Today was Brad’s birthday party– his actual birthday isn’t today, but we wanted to celebrate at a time when his brother could come. We had a great time! Brad actually had a bit of energy so was talking in funny voices and everything. I almost laughed so hard I cried! It was a great party!
On our way home from the party, we had to stop by Earth Fare. Just this past week they finished some major renovations on the store and had a grand re-opening. We didn’t go to the party for reopening, and forgot all about it until we got to Earth Fare and saw the new sign.
Now for a “normie” (what some people call someone without mental illness or a disability), a complete rearrangement of a store might be an inconvenience with not knowing where everything is anymore. But for some people with MI (mental illness), such changes can be nearly life-changing.
It is hard to go to new stores. Going to the same two grocery stores (Earth Fare and Sam’s) for the past almost 4 years I feel very comfortable in these stores. I know where everything is, I know the layout, I can shop with a minimum of stress placed on me by the store.
But a refurbished store can be worse than going to a new store. You don’t know where anything is and are disoriented in the store, yet there are hints of familiarity in the store that make you sometimes forget that it has been redone. So you walk down an aisle and first think “Oh wow, this has been totally rearranged”. You start looking at the stuff, trying to memorize the new positions for things.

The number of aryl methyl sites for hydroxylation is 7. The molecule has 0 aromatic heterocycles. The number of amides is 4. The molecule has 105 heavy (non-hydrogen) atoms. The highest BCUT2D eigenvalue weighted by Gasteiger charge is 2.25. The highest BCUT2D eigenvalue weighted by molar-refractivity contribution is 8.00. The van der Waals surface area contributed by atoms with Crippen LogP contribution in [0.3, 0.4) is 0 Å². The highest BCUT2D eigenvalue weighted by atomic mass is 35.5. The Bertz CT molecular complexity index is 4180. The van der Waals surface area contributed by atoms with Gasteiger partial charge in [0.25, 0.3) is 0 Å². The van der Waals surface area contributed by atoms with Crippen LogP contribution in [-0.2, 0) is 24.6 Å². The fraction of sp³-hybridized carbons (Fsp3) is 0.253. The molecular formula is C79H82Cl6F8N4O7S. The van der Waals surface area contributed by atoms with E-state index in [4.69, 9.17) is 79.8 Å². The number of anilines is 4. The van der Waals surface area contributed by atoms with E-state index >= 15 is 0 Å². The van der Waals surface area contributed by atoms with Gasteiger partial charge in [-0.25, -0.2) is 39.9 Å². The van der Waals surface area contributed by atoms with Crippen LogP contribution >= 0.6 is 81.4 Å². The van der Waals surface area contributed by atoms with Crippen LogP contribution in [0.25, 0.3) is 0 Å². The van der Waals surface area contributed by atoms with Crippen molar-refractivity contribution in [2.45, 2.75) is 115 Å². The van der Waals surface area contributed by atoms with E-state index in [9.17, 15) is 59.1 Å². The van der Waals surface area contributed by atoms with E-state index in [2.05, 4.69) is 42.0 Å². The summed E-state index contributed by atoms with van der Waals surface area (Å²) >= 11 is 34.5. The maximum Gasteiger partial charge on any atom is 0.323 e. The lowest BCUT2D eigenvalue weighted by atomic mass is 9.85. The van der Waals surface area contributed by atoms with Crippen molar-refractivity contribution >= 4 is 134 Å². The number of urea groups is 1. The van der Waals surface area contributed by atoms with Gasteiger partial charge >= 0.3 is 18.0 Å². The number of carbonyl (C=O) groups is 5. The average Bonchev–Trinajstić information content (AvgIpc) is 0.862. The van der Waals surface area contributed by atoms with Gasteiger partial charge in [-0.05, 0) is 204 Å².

Then all the sudden you see the boxed milks are in the same spot, and so you stop there to regain a sense of yourself and forget for a minute that the store is different. It’s like a tiny time travel. Then you have to go on down the aisle further, and everything is rearranged. The rearranging hits you many times as you go through the store with new and old all mixed up. It is like getting shocked every few minutes.
The store was majorly changed– they even took out a wall! So while Hestia was being very good and not trying to eat stuff off the floor and all (it was messy in the bulk section!), I personally couldn’t make it more than through produce (near the bulk stuff) without her in my arms. So I carried her for most of the store. I needed her leaning into my chest, me matching my breathing to hers, and the silky smooth feel of her hair to ground me.
Poor Brad was very out of it since he used up all his energy at his party, so he was going really slowly and having a lot of difficulty making decisions about what things to get, reading labels, etc. By holding Hestia, I was able to make it through the store with him, and we didn’t forget anything! Well, I did accidentally get some pumpkin tortilla chips without reading the label and they have sugar…. The visit surely was stressful!
Once again I am so glad to have Hestia! If I hadn’t had her, I wouldn’t have been able to shop in that store today. I am writing about it here because my friend’s blog https://aminddividedagainstitself.com/ reminded me how differently we perceive the world than “normies” do.
I hope that by sharing my experience, it might make someone else more compassionate to that person in the grocery store who is walking around getting in everyone’s way and altogether having a hard time. It could be someone struggling with a mental health issue, someone dealing with grief, or just someone who’s had an exhausting day. A little understanding and patience go a long way!